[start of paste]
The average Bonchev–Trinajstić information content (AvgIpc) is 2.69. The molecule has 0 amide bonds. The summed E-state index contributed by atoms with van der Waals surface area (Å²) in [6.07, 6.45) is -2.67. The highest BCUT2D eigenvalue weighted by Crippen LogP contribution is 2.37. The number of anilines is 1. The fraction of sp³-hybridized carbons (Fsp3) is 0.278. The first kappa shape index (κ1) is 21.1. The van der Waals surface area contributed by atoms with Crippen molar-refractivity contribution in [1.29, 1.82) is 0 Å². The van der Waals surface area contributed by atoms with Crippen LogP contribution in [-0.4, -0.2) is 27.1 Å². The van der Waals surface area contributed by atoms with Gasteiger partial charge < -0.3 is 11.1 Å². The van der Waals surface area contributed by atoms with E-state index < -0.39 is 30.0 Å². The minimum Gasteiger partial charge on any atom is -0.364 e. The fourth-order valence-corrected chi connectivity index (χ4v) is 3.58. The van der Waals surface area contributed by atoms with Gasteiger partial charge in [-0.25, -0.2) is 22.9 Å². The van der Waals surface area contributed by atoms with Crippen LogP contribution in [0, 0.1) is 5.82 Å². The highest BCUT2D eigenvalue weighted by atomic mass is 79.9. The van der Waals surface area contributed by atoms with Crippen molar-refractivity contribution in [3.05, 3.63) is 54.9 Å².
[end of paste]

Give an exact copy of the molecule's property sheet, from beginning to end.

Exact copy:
The average Bonchev–Trinajstić information content (AvgIpc) is 2.69. The molecule has 0 amide bonds. The summed E-state index contributed by atoms with van der Waals surface area (Å²) in [6.07, 6.45) is -2.67. The highest BCUT2D eigenvalue weighted by Crippen LogP contribution is 2.37. The number of anilines is 1. The fraction of sp³-hybridized carbons (Fsp3) is 0.278. The first kappa shape index (κ1) is 21.1. The van der Waals surface area contributed by atoms with Crippen molar-refractivity contribution in [1.29, 1.82) is 0 Å². The van der Waals surface area contributed by atoms with Crippen LogP contribution in [-0.4, -0.2) is 27.1 Å². The van der Waals surface area contributed by atoms with Gasteiger partial charge < -0.3 is 11.1 Å². The van der Waals surface area contributed by atoms with E-state index < -0.39 is 30.0 Å². The minimum Gasteiger partial charge on any atom is -0.364 e. The fourth-order valence-corrected chi connectivity index (χ4v) is 3.58. The van der Waals surface area contributed by atoms with Gasteiger partial charge in [-0.25, -0.2) is 22.9 Å². The van der Waals surface area contributed by atoms with Crippen LogP contribution in [0, 0.1) is 5.82 Å². The highest BCUT2D eigenvalue weighted by atomic mass is 79.9. The van der Waals surface area contributed by atoms with Crippen molar-refractivity contribution in [3.05, 3.63) is 54.9 Å².